The 32nd Annual Meeting of the Southern Pain Society will explore the benefits, challenges and education involved in using a balance integrative approach to managing both acute and chronic pain and how these impact health care professionals.
The Southern Pain Society (SPS) was established in 1986 as a regional section of the American Pain Society and endorses and supports the mission
and goals of the American Pain Society. The Southern Pain Society’s missions are to serve people with pain by advancing research and treatment and to increase the knowledge and skill of the regional professional community. Visit www.southernpainsociety.org to join and take advantage of the
discounted registration fee.
- Discuss the unintended consequences of the current CDC Opioid Guidelines
- Explain advanced techniques in neuromodulation, surgical and procedural modalities for chronic pain
- Identify at least two innovative therapies, medications and procedures for the treatment of acute and chronic pain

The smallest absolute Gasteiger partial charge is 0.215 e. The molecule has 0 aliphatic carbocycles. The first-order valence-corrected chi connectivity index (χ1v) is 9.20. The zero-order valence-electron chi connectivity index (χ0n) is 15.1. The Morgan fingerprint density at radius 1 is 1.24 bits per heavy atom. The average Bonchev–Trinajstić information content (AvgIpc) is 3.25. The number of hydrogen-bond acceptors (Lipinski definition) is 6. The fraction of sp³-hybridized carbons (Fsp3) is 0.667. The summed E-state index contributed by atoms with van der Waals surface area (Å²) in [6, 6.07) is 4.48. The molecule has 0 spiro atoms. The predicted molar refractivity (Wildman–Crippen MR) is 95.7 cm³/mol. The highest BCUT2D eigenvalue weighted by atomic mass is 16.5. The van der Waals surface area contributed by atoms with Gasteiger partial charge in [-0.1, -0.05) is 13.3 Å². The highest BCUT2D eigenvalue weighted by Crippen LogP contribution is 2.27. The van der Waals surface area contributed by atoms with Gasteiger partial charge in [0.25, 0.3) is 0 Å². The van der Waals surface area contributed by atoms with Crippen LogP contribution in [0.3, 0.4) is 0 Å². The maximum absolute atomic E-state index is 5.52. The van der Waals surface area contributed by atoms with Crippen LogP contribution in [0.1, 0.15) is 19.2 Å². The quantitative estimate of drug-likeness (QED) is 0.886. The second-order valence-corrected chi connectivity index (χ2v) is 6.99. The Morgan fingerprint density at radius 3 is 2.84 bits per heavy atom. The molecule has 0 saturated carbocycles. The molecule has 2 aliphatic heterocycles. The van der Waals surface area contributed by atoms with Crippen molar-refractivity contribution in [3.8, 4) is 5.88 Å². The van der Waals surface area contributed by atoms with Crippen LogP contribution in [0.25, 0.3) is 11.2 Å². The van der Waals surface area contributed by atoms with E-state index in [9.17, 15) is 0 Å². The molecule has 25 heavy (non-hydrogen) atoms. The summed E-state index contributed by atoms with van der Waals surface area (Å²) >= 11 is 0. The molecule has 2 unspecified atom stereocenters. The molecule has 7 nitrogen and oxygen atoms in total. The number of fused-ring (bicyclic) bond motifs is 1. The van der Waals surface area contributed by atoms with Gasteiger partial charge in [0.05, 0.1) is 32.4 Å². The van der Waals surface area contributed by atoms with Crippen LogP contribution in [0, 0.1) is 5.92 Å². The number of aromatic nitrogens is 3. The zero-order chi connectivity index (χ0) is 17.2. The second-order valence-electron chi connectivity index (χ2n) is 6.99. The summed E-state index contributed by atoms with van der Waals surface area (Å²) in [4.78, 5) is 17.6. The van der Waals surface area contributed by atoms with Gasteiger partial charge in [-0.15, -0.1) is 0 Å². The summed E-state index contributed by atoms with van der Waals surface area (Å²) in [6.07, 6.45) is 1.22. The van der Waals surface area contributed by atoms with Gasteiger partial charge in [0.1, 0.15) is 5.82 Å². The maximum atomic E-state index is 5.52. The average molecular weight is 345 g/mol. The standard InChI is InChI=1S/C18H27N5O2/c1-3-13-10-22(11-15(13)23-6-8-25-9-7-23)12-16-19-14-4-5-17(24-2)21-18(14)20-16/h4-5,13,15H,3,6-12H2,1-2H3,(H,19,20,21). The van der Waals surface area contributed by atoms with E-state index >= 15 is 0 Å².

- Explain how pain of a catastrophic injury can be effectively managed using an integrative approach through the continuum
- Identify opiate prescribing deterrent formulations to reduce opioid dependence
Click here to be taken to registration: Early registration is from 2/15 – 9/14
Click here for a program brochure
This one-day program will focus on treating the active drug user in a compassionate and comprehensive way. This summit will include training in harm reduction, the infectious implications of drug use, engaging drug using patients in care, and integrated care in patients who use drugs. Local, state and national experts in drug user health will be featured.
Book your overnight accommodations at the Marriott Renaissance Asheville Hotel by clicking here. Room block with discounted rates expires on August 27, 2018.
By registering for this conference, you are granting permission for your contact information to be shared with North Carolina Public Health, NCPH, which is a joint provider of this continuing education activity.
- Describe the current epidemiological landscape of the infectious implications of drug use in North Carolina
- Discuss three different ways a patient may use drugs and describe how to develop a treatment plan with that mechanism of use in mind
- Identify and develop collaborations with other area providers working with drug users along the spectrum of care
- Develop clinic practices that promote a nonjudgmental clinical atmosphere that actively engages and retains in care patients who use drugs
Click here for program brochure